ANN ARBOR – Michael Cox was officially sworn in Tuesday afternoon as Ann Arbor's new chief of police in council chambers at City Hall.
Members of his family, mayor Christopher Taylor, members of the Ann Arbor Fire and Police departments, Washtenaw County officials, city staff and council members, and members of the public were present at the event.
Cox, who served in his hometown of Boston for 30 years, was unanimously confirmed by city council on July 1 after a months-long search for candidates, which had narrowed to three finalists.
Cox praised the lengthy application process during his speech.
"The thoroughness of that process ... every place should be involved like that. Because I got to meet the community, I got to meet city council members, I got to meet people from every part of the city before I ever got here. And that's important. Because that told me quite a bit about who this city is, what this city is, what's important and who you all are."
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During his remarks, Mayor Taylor said he is confident in Cox's ability to lead the Ann Arbor Police Department.
"His experience, his character, his perspective," said Taylor. "I know and am confident that policing in Ann Arbor is in good hands when Chief Cox comes on board."
Assistant City Administrator John Fournier also spoke at the event, and praised Cox's emphasis on community policing.
"For those of us who have worked with Chief Cox, so far, nearly two months on the job, it is evident that we have welcomed a person of integrity, of great vision and of tremendous leadership ability to our team," said Fournier. "He is a forward-thinking and creative problem solver and has dived headfirst into the job with all of the joys and complications the position may bring.
"He is constantly talking about the personal touch of policing and the incredible impact of just being visible in the community in a positive way can have both on the police force and the community. It's a message and a vision that the Ann Arbor Police Department has always embraced."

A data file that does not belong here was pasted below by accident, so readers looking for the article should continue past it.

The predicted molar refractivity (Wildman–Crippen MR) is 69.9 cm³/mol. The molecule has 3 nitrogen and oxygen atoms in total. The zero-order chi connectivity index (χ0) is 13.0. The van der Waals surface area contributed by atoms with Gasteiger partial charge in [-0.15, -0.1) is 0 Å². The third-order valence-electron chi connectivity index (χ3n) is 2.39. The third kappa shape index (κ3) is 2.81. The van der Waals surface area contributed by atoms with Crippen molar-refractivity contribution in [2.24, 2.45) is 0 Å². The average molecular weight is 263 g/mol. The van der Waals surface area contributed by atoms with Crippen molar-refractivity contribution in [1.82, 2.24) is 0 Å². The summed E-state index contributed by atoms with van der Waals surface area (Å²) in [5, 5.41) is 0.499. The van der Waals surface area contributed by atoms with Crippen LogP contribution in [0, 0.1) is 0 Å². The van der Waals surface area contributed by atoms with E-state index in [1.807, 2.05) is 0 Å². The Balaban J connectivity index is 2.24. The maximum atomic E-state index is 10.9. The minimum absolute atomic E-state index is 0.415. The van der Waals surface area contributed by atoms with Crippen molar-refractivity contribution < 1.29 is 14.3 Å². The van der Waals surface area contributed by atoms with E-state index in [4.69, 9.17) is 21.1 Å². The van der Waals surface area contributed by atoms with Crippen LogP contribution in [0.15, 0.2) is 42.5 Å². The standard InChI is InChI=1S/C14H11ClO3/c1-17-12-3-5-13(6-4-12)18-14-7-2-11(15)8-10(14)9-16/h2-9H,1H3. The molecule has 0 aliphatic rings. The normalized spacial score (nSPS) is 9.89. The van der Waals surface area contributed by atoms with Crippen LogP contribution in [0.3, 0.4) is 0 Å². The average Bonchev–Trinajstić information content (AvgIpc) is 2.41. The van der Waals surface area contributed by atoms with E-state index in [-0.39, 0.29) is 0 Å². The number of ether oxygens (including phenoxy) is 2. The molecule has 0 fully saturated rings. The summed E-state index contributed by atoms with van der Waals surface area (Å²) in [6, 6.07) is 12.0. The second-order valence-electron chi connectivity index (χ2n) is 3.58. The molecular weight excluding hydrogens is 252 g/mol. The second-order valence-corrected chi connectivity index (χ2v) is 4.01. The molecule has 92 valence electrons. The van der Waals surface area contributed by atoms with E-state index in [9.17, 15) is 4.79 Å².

For his part, Cox began his speech by thanking members of his family for supporting his long career.
"All of my accomplishments that I've had have not been on my own; it's certainly been through them and with them," said Cox in front of a crowded chamber. "I lost my mother in August, last month, and she would have loved to be here. Throughout my life, I've been promoted several times, but she would have loved this."
Cox's sister, Cora Davis, flew in from Boston to see her brother be sworn in as chief of police.
"Michael's achievements are a major pride to our family," said Davis. "He's done very well, and he's been persistent. He's hardworking, honest, and he exemplifies all of the things that our parents raised us to do and be. We want to show him how proud we are and want to be here to support him."
Cox shared during his remarks that his wife of 31 years, Kimberly, made the decision to leave her career to come to Ann Arbor.
"I'm just half of that formula," Cox told A4. "We've been together from college until today. We've been through so much in general … I thought it was appropriate to share that."
Kimberly, an anesthesiologist for nearly 20 years in the Boston area, said she didn't give it a second thought.
"When he decided that he wanted to enter the search for police chief here in Ann Arbor I thought it was a great idea," she told A4. "My son played football here and I thought it would be full circle to come back to Ann Arbor again. We've been married for 31 years, so wherever he goes, I go. It's not even a second thought."
As for the Ann Arbor Police Department, Cox said he is impressed more and more each day by their commitment and hopes his leadership will challenge them to better themselves and engage with the community more than ever.
"To the men and women of the Ann Arbor Police Department I say: Expect to be challenged," said Cox. "As we go forward, I am going to challenge you to hold me and the organization accountable for making sure that you all are developed, making sure that you all have the tools that you need to do your job. I expect you guys to come to work every day like you've been doing with the passion to make this place better, make the job better, and more importantly to keep the citizens of Ann Arbor safe."
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